Old homes literally under the hammer

NSW real estate: Demolition frenzy in middle-ring suburbs as new mansions go up

Aidan Devine, The Sunday Telegraph

IF YOU own an old, daggy home in a good suburb, right now you’re praying for it to sell for a knockdown price.

People are prepared to pay millions for old houses just to have them knocked down and replaced with luxury mansions.

Residential building figures show Sydney’s middle-ring suburbs are in a demolition frenzy as old cottages and fibro homes get knocked down to make way for modern homes.

media_cameraBEFORE: A Turramurra property in Warragal Rd in its original condition. The home was knocked down in 2015 and sold in March 2016 for $2.65 million.
media_cameraAFTER: The Warragal Rd today sold for $2.65 million in March 2016 - more than double the price paid in 2014.

Close to $8.5 billion in home ­alterations was undertaken across NSW over the past year, a more than $250 million jump on the value of projects in the previous year, Housing Industry Association figures showed.

Rampant rebuilding has been concentrated in suburbs such as Manly, Pymble and Turramurra, where original properties built in the 1950s and ’60s are scarce.

One recently rebuilt property ­was in Station St, Pymble. After purchasing a single-level, three-bedroom home in 2013 for $1.25 million, the owners knocked it down, built a mansion and then sold that in March for $3.2 million — a $1.95 million ­increase.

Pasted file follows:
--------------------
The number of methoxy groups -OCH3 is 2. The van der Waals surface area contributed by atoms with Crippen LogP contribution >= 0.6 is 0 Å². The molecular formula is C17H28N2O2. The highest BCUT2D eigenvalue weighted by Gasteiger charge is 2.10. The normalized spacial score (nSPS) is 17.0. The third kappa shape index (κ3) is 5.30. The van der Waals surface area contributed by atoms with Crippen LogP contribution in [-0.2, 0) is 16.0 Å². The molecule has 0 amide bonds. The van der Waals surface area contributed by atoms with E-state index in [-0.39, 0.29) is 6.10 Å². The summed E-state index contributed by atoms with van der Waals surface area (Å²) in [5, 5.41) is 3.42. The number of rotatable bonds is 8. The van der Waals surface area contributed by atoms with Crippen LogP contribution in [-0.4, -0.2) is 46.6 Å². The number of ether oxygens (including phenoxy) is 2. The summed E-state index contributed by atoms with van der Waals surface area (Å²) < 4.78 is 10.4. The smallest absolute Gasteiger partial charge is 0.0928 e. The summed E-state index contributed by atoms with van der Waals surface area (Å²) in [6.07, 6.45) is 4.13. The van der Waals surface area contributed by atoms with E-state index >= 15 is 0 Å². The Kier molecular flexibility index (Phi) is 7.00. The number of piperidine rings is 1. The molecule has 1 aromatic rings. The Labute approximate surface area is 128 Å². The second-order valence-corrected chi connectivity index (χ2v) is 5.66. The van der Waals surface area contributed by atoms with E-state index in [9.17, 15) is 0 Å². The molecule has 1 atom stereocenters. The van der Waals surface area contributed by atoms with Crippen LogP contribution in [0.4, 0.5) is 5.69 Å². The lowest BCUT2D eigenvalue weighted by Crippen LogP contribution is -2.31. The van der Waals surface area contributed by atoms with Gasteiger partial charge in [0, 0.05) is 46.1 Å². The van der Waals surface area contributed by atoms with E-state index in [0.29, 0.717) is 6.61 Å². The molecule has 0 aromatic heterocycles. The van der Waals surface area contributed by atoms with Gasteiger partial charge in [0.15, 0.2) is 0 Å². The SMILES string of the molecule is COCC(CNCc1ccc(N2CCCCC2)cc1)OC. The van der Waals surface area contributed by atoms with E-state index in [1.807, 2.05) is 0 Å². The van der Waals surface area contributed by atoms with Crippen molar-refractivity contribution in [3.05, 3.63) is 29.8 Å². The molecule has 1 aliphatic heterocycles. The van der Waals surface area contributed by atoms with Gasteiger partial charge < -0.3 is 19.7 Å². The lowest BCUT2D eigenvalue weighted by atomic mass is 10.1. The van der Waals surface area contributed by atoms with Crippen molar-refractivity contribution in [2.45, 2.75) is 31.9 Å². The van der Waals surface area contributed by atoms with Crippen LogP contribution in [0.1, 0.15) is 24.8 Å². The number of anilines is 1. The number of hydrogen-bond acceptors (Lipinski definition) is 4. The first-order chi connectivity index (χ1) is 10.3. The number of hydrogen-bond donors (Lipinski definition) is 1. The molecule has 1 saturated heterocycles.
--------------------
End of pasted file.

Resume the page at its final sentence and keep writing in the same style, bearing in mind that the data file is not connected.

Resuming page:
media_cameraBEFORE: 1 Challis Ave, Turramurra, before it was knocked down.
media_cameraAFTER: 1 Challis Ave, Turramurra as it appears today after selling in May for $3.37 million.

A nearby house on Warragal Rd, Turramurra, was purchased for $1.1 million in 2014 but was bulldozed in 2015 to make way for a double-storey house with a swimming pool. It sold in March for $2.65 million.

The trend has also spread to the west, around the growth hub of Parramatta.

Century 21-Merrylands principal Rafi Younes said rebuilding has become so commonplace that some streets look “nothing like they used to”.

Chad Loxsom, ­director of builders Just Screw It, said families often decide to rebuild after weighing up the likely costs of renovating.

media_cameraBEFORE: 81 Park Rd, Hunters Hill, once hosted a small brick cottage.
media_cameraAFTER: 81 Park Rd, Hunters Hill, sold late last year for $2.72 million.

“There’s a type of home that just screams 1970 and it’s not ­attractive to some people. Very often these homes haven’t been renovated, so they require work anyway,” Mr Loxsom said.

In such instances, rebuilding has become an appealing option for homeowners because technology advances have made it easier to erect large, modern homes for cheaper, Mr Loxsom said.

Councils further out from the CBD have also tended to be more receptive to rebuilding projects than their inner-city counterparts, granting development approvals more easily and quickly.

“Some councils are happy with McMansions being built next to homes from the 1970s. And they’re usually a little farther out,” Mr Loxsom said.

media_cameraBEFORE: 23 Kitchener St in Balgowlah pictured before the original dwelling was knocked down.
media_cameraAFTER: 23 Kitchener St, Balgowlah, pictured during a recent sales campaign.

Source: http://www.dailytelegraph.com.au/realestate/news/nsw-real-estate-demolition-frenzy-in-middlering-suburbs-as-new-mansions-go-up/news-story/fe329f6d23c9e3a48cac76ceca016daf

Date: 12th  June 2016 

Author: Aidan Devine, The Sunday Telegraph
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